For the first fifteen years of my professional career, I was a journalist for a variety of publications, most notably three different stints with The Associated Press in Albany, Seattle and New York. Journalism is a tough, unforgiving career — low pay, long hours, soul-crushing deadlines and heaping helpings of disrespect from nearly every quarter. I admit, it totally burned me out, which is why I left.
Yet it’s an absolutely critical part of American society. The problem is, at a time when it’s more important than ever, the Achilles heel of American journalism has been exposed.
Get both sides. That’s been the mantra of journalists for more than a century now, when the notion of an impartial Fourth Estate began to take shape. This was, in large part, due to the growth and importance of The Associated Press. Back in the 19th century, newspapers were unabashed in their political views in reporting. But when five New York papers created a cooperative service to report on far-flung areas, there was a need for the AP to be impartial, so that a conservative paper and a liberal paper could use the same dispatch.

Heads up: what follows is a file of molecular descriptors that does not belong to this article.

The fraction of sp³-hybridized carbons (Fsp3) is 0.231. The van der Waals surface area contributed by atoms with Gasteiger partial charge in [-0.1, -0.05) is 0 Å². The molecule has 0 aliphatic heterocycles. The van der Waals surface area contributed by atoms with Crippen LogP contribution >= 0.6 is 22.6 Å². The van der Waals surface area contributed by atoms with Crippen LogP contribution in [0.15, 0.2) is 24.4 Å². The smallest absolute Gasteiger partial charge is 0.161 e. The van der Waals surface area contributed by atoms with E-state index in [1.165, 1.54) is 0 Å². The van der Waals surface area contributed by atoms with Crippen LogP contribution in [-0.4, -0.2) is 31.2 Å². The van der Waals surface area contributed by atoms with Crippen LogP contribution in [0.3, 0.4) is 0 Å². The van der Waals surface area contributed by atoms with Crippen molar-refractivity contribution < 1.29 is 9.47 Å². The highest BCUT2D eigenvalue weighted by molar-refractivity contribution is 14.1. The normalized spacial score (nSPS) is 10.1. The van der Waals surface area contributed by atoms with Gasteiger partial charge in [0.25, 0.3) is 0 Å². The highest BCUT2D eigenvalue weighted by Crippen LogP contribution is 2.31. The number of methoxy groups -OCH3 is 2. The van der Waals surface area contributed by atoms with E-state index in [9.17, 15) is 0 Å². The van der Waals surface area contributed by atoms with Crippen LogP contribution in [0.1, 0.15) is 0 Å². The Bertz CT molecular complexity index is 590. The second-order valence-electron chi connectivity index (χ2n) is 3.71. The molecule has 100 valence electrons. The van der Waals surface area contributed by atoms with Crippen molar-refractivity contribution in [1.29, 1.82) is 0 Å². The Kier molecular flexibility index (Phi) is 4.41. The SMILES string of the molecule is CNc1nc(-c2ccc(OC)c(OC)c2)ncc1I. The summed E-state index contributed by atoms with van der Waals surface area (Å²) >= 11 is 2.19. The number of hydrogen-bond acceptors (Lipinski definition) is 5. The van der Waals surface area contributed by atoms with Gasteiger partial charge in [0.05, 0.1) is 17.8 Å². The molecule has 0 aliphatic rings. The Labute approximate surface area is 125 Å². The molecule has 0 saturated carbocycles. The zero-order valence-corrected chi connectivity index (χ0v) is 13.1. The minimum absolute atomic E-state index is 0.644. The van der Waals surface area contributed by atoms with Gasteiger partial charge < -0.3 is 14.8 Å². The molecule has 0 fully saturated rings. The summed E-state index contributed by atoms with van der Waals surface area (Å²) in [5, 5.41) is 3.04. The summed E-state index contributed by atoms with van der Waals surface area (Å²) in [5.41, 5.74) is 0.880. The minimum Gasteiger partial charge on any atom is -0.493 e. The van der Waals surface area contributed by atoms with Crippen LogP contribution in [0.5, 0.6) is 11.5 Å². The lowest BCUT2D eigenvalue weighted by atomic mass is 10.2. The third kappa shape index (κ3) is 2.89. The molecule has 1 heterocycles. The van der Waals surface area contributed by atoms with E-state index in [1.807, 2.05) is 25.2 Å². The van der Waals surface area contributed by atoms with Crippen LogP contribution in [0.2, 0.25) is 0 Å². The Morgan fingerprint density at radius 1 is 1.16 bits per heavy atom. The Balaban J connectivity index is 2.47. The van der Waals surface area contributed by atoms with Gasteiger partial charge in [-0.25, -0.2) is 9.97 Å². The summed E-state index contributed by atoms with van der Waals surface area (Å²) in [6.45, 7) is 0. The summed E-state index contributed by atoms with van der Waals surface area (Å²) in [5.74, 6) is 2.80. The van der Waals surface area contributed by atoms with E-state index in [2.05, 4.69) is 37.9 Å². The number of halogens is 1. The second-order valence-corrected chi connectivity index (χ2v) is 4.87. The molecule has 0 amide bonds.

This grew into a general belief that news should be impartial, and that editorializing should be the purview of the editorial pages only. I genuinely believe this to be a Good Thing, and it transformed journalism into an active challenger of the status quo, no matter who was in power and who was on the outside.
Over time, though, the get both sides mantra has become bastardized. It’s allowed folks on the very margins of reasonable discourse — anti-vaxxers, climate change deniers, all manner of conspiracy theorists — a seat at the table. And with the advent of social media, these fringe voices can find each other, organize and boost their signal, giving journalists a sense that the beliefs in question are more widespread than perhaps they realized.
And so here we are today, when we see journalists writing normalizing articles on the so-called Alt-Right and CNN has a ticker that says “Alt-Right Founder Asks If Jews Are People,” as if this can even be debated. (Meanwhile, you have The Atlantic, saving face for the rest of the Fourth Estate, covering an Alt-Right event where participants are giving the Nazi salute and shouting “Heil Victory! Heil Trump!” and calling it like it is.)
So where does get both sides end and the media begins to take a stand for the nation?